22. The submitters used potassium carbonate purchased from Caledon Company and used as received. The checkers used anhydrous potassium carbonate (99.8% purity) purchased from Fisher and used as received.
23. The K2CO3/sand mixture is covered with 2-4 mm of sand. The pad is then moistened with chlorobenzene (4 mL).
24. Oil bath temperature is 160-165 °C. A good reflux is needed to evacuate the maximum of acetic acid. The internal temperature of the reaction is between 135-140 °C.
25. The initially dark green heterogeneous mixture turns homogeneous during heating. Aluminum foil and cotton are used to insulate the extractor body of the Soxhlet apparatus.
26. The TLC plate is eluted with 1:1 hexanes/EtOAc. The product has Rf = 0.72; N-4-Bromo-1,8-naphtaloyl-(S)-tert-leucine (1) has Rf = 0.45.
27. Chlorobenzene can also be removed by rotary evaporation.
28. Brockmann I type, 58 Å pore size basic alumina was purchased from Sigma-Aldrich Fine Chemicals Company Inc. and used as received.
29. The pad is a cylinder of 5.5 cm diameter and 6.5 cm of height.
30. Approx. 1000 mL of Et2O is needed. Migration of the catalyst on alumina is easily followed by the green color. The first colorless fractions are discarded (typically residual chlorobenzene). Only the green fractions are collected.
31. After each filtration process, the Büchner funnel and filter paper are rinsed with 5-10 mL of Et2O to maximize the yield.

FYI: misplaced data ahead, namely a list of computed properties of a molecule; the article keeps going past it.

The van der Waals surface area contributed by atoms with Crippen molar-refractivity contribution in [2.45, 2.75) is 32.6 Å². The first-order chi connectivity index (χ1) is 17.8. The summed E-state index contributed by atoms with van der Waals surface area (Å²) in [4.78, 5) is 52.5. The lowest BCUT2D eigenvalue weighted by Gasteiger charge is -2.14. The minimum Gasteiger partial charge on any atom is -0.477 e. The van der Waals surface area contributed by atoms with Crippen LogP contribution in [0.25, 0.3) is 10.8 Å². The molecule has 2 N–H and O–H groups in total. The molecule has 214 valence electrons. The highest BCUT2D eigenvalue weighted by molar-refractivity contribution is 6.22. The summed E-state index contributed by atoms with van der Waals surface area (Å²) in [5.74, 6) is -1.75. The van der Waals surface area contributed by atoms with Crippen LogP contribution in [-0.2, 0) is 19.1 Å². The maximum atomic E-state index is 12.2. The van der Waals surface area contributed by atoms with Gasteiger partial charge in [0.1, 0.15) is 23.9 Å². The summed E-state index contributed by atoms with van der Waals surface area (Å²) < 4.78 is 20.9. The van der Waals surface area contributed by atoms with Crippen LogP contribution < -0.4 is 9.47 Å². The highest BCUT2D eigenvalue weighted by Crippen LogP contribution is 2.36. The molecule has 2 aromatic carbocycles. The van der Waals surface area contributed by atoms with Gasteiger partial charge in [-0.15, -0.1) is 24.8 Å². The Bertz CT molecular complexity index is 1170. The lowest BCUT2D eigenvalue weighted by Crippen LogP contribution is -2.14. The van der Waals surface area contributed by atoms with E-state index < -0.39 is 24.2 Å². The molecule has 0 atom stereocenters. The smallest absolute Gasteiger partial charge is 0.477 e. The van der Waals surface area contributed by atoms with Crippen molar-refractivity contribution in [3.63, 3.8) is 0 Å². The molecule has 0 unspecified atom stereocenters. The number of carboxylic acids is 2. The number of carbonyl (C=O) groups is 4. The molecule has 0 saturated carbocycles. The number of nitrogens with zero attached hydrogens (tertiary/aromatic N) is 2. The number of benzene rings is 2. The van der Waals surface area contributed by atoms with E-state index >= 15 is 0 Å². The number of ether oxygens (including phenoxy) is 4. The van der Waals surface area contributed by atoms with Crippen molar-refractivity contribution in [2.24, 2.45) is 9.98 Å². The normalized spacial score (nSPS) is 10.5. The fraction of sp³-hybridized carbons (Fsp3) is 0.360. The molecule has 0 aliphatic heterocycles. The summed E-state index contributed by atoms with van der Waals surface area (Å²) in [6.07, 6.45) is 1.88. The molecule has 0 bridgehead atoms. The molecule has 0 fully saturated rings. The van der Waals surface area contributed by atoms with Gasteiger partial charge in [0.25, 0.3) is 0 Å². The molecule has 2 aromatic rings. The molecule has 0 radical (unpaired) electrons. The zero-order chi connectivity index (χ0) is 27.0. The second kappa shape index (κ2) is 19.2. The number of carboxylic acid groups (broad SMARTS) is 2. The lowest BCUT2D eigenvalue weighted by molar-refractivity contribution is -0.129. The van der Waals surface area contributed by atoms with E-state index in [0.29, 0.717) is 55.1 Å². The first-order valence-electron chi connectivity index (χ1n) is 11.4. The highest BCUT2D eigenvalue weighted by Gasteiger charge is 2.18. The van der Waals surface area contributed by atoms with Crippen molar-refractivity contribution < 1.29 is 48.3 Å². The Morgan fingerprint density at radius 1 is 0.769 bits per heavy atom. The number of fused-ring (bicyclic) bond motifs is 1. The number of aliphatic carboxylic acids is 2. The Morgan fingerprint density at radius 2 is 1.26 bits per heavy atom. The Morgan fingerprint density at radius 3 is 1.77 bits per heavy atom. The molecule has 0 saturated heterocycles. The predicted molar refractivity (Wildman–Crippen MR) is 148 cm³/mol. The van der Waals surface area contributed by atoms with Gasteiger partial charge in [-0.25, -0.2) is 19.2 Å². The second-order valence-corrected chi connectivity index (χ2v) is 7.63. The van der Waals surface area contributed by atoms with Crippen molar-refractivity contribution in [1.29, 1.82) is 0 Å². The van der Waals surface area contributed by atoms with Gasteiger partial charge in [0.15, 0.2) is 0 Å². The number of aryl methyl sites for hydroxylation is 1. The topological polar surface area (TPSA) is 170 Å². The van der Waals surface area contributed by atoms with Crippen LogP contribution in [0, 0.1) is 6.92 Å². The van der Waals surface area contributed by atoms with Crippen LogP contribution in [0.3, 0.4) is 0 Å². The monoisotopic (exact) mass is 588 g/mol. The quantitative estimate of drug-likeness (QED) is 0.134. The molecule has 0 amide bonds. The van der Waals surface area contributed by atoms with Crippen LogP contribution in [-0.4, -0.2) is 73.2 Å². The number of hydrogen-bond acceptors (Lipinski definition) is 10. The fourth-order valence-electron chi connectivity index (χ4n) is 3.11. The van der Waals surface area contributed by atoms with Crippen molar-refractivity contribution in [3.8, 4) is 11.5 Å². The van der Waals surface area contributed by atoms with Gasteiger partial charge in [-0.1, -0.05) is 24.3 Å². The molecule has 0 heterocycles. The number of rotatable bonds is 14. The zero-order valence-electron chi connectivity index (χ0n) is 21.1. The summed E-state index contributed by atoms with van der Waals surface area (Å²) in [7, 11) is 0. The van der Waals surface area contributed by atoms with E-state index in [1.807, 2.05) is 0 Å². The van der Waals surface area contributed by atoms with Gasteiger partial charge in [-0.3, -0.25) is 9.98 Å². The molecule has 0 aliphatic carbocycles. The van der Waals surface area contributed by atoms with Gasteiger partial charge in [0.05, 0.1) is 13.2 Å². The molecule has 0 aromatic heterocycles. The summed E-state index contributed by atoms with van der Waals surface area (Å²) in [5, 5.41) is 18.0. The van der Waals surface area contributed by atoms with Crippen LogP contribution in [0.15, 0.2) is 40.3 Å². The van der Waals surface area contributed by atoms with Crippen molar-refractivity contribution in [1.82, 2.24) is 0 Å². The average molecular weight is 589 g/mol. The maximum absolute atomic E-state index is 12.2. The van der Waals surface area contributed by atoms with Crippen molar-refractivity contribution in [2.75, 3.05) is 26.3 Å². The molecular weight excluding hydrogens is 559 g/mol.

32. For subsequent precipitations, 1-3 mL of diethyl ether and 20-30 mL of pentane are used. Typically, four iterations of the precipitation process are necessary to maximize isolation of the catalyst with retention of purity through the crystallizations.
33. Aggregates are crushed 3-4 times during drying process with a spatula.
34. Two reactions performed on half scale provided 1.03 g (89%) and 1.04 g (90%) of the product, respectively.
35. Analytical data for Dirhodium (II) tetrakis[N-4-bromo-1,8-naphthoyl-(S)-tert-leucinate] [Rh2{(S)-4-Br-nttl}4]: Rf 0.72 (Hex/EtOAc); 1H NMR pdf(600 MHz, CDCl3, mixture of conformers) d: 1.16 (diethyl ether), 1.28* (36 H, s), 3.67 (diethyl ether), 5.76 - 5.83 (4H, m), 7.60-7.69 (2H, m), 7.78-7.85 (2H, m), 7.87-7.93 (2H, m), 8.07-8.12 (2H, m), 8.27-8.37 (6H, m), 8.49-8.60 (4H, m), 8.77-8.83 (2H, m), 13C NMR pdf(151 MHz, CDCl3, mixture of conformers) d: 15.19 (residual Et2O), 28.94, 36.32, 62.23*, 66.23 (residual Et2O) 122.43, 122.53, 123.26, 123.34, 127.75*, 128.75, 128.80, 128.91, 128.96, 129.54*, 129.84*, 130.31*, 130.69*, 131.12*, 131.69, 131.98*, 132.46*, 132.58*, 132.87, 133.34*, 162.67, 162.71, 164.23, 164.27, 164.30, 164.33, 187.33*. * Denotes that this chemical shift represents the center of multiple closely spaced chemical shifts arising from different conformers; IR (film): 749, 786, 1236, 1263, 1340, 1364, 1397, 1571, 1588, 1604, 1665, 1707, 2870, 2954, 2996 cm-1; mp 260 °C (decomp); [α]D21 +100.5 (c 0.25, CHCl3); [M + Na]+ calcd for C72H60Br4N4NaO16Rh2: 1780.8740; Found: 1780.8740. Calcd for C76H70Br4N4O17Rh2: C, 49.70; H, 3.84; N, 3.05; Found: C, 49.68; H, 3.89; N, 3.04.